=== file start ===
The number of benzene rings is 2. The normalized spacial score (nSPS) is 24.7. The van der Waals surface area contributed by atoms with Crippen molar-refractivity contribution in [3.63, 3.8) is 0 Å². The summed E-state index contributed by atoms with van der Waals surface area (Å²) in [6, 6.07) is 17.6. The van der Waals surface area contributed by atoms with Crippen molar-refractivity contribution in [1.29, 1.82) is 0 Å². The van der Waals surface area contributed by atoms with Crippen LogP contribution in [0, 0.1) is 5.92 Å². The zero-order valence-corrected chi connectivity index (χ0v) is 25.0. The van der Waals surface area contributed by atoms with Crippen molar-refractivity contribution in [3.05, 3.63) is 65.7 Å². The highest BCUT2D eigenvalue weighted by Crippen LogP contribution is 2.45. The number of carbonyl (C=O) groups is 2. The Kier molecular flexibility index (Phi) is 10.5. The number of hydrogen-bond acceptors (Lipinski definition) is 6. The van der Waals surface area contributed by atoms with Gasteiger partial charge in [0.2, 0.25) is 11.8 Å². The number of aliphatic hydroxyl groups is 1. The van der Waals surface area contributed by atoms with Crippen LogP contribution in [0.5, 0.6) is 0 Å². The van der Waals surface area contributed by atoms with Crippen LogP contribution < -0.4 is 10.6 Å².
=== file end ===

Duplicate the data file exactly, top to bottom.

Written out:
The number of benzene rings is 2. The normalized spacial score (nSPS) is 24.7. The van der Waals surface area contributed by atoms with Crippen molar-refractivity contribution in [3.63, 3.8) is 0 Å². The summed E-state index contributed by atoms with van der Waals surface area (Å²) in [6, 6.07) is 17.6. The van der Waals surface area contributed by atoms with Crippen molar-refractivity contribution in [1.29, 1.82) is 0 Å². The van der Waals surface area contributed by atoms with Crippen LogP contribution in [0, 0.1) is 5.92 Å². The zero-order valence-corrected chi connectivity index (χ0v) is 25.0. The van der Waals surface area contributed by atoms with Crippen molar-refractivity contribution in [3.05, 3.63) is 65.7 Å². The highest BCUT2D eigenvalue weighted by Crippen LogP contribution is 2.45. The number of carbonyl (C=O) groups is 2. The Kier molecular flexibility index (Phi) is 10.5. The number of hydrogen-bond acceptors (Lipinski definition) is 6. The van der Waals surface area contributed by atoms with Gasteiger partial charge in [0.2, 0.25) is 11.8 Å². The number of aliphatic hydroxyl groups is 1. The van der Waals surface area contributed by atoms with Crippen LogP contribution in [0.5, 0.6) is 0 Å². The van der Waals surface area contributed by atoms with Crippen LogP contribution < -0.4 is 10.6 Å².